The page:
What should Provost Robel have said, in her immediate, time-pressured, response, and as a liberal but fair administrator? Leftwing professor Brian Leiter, a Nietzsche scholar at the University of Chicago Law School offers this as an example of a suitable if mundane statement in his blogpost, “Another Academic Administrator Who Doesn’t Understand Her Job”:
“Professor Eric Rasmusen of the Business School speaks only for himself, not for the University. The First Amendment protects his speech, whether or not the University or members of the public agree with it. The University will continue to insure that all faculty comply with anti-discrimination laws in the classroom.”
In fact, even an unprincipled administrator should value academic freedom, if not as a moral principle, then as a tool for acquiring and keeping good faculty. Let’s think about the Indiana University Provost’s job description:
The Office of the Provost oversees all academic units on the Bloomington campus and coordinates initiatives related to faculty research, creative activity, and professional development; diversity; sustainability; and student success and well-being. The provost promotes a campus environment of expansive inclusivity, rigorous intellectual inquiry, and compassionate engagement with the community in Bloomington and around the world.
From the same web page, let’s look at some other duties of the Provost:
• Energizing research and creative activity
- Securing funding for the sciences and research in all fields
- Recruiting and retaining top-quality faculty
- Managing academic appointments, searches, tenure, and promotion
- Leading the university’s globalization efforts
- Overseeing the improvement of academic quality of the student body
- Elevating the campus intellectual climate
- Safeguarding and improving diversity, humanity, and accessibility
How about the first of these, “Energizing research and creative activity”? Clearly, there is potential benefit to society from geniuses, so perhaps research on the nature of “geniuses” could be relevant? How does condemning a professor who posts a topic for discussion encourage such “creative activity”?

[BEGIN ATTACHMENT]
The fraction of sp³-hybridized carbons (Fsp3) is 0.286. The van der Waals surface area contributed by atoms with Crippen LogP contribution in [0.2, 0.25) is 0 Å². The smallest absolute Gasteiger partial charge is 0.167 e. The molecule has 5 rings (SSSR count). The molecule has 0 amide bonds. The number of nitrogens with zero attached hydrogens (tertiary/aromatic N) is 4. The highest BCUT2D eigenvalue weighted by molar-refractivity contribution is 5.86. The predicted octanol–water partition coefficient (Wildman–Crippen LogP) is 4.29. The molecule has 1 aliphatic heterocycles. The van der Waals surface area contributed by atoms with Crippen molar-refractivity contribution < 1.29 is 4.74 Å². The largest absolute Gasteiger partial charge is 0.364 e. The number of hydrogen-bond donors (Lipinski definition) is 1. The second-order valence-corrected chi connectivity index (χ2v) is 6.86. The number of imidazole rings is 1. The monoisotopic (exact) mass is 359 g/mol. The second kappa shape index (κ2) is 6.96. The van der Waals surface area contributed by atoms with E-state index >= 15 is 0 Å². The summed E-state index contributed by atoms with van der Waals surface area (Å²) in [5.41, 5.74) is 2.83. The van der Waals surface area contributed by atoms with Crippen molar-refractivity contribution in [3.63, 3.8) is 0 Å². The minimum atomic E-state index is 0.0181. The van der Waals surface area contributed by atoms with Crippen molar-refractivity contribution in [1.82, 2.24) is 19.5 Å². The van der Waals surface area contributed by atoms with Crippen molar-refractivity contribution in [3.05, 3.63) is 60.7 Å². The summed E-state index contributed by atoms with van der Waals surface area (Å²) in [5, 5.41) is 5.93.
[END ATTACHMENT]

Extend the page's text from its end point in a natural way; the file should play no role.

“Recruiting and retaining top-quality faculty”? Is the Provost’s memo going to make coming to Indiana University more attractive to potential top-quality scholars?
“Elevating the campus intellectual climate.” From its ancient origins, the university has been about training our minds to pursue knowledge and truth together. IU’s very motto, much celebrated in 2019 because this is the University’s bicentennial, is lux et veritas, “light and truth.” Does condemning a professor for quoting someone else’s opinion elevate the campus intellectual climate? How about careless and undocumented falsification of a professor’s positions?
Finally, “Safeguarding and improving diversity, humanity, and accessibility”. Is diversity improved by punishing professors who are out of the mainstream? Diversity of thought is increasingly important for universities. More and more people are coming to regard universities as ideologically homogenous, unrepresentative of the diversity of their constituents, and unworthy of their time, attention, and money. Are they right about that?
Consider the specifics of my case as an example. The Provost says that “while she may not want Professor Rasmusen on campus, it was important to be frank with students about what the school could do,” and “Somebody with his views — should that person be teaching students? If that was the only question we had to answer, the answer in my mind would be pretty clear.” She thinks hiring me was a mistake. Ideology trumps everything else. I’m one of the better-known scholars at Indiana, even if I’m not good enough for, say, Harvard (I’ve only held visiting posts at places like Harvard and Yale, not permanent jobs). My credentials are good: I’ve written a book on game theory that has had a lot of influence; I’ve written 70 articles; I have Uni High, Yale, and MIT degrees— a perfect score on the LSAT— an Erdos number of 5, and so forth. The Provost said that she didn’t know of a single complaint filed against me for my teaching, a pretty good record if I’m really a wild-eyed extremist just itching to discriminate against some helpless student. Nonetheless, she thinks the danger is so great, despite complete lack of evidence, just from what she thinks is going on inside my head, that she’d rather Indiana University didn’t have on its faculty a well-known scholar who is the author of a leading textbook as well as numerous esoteric mathematical articles. Is this the way to make Indiana University great again?
Thus, don’t fire Professor Eric: fire Provost Lauren. The university’s best interests are not her priority. Ideology as more important than scholarship. Teaching quality is measured by political viewpoint. Lauren Robel should not be Provost; she should not be Dean; she should not be any kind of administrator at Indiana University.